The notion of societal entropy is a well established paradigm -- a widely accepted metaphor pretending to be physics. It suggests society struggles to slow and can’t prevent decay. It is used to justify extraction and collateral damage as necessary prices to pay in the battle against inevitable decline.
This framework puts a cap on what is possible. It limits vision and ambition. If you assume decline as a given, than the concept of regeneration - an economy that makes the world better - isn’t possible. In environmentalism, you can see the result of this thinking with interventions that, at their best, help us "lose more slowly.”
The metaphor of inevitable decay and necessary damage is an example of a narrative we are trying to replace with a new, regenerative, vision. Living systems tend to create more complexity, not less. Think of coral reefs or modern cities as examples of entropy in reverse.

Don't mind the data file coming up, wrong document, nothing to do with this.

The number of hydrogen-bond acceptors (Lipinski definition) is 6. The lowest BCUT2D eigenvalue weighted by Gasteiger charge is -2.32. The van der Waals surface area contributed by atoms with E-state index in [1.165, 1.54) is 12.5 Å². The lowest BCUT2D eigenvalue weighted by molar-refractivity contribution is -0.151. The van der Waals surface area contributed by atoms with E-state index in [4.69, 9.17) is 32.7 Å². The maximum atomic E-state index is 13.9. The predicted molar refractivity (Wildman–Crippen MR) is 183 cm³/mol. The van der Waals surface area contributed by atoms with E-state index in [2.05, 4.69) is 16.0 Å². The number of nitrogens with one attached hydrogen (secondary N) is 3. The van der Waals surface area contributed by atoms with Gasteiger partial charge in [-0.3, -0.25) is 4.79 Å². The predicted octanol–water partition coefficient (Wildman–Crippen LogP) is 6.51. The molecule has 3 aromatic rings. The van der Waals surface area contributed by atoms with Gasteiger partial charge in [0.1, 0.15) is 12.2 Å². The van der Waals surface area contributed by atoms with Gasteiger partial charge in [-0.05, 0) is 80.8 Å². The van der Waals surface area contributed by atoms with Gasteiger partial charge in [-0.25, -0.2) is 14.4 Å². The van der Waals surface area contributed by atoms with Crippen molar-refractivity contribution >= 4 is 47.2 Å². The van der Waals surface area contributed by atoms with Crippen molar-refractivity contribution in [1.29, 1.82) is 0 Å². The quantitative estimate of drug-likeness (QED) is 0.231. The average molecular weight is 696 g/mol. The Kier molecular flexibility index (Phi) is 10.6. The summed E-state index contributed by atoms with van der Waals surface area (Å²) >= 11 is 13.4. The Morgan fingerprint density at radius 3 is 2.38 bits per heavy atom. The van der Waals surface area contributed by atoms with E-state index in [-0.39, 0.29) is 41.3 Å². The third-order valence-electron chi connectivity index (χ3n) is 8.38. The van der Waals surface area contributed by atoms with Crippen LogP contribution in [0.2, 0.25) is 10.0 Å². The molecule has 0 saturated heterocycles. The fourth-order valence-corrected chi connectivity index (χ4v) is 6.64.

James Lovelock, the ‘discoverer’ of Gaia, explains
“Inanimate things tend to end up in equilibrium sooner or later, and that is a state of very high entropy, or low order – whereas something alive, which is infinitely more complex, will have a very low entropy indeed.”
Decline and disorder might be our future, but, we shouldn’t assume them to be! Instead, we can turn our energy <note the little entropy joke there> to creating a regenerative world instead.
We’ve discussed the role of storytelling
in accelerating a movement to a regenerative future. Next issue will explore a distinction between storytelling and narrative. I think “entropy” represents a narrative we want to replace with one of “regeneration”. What say you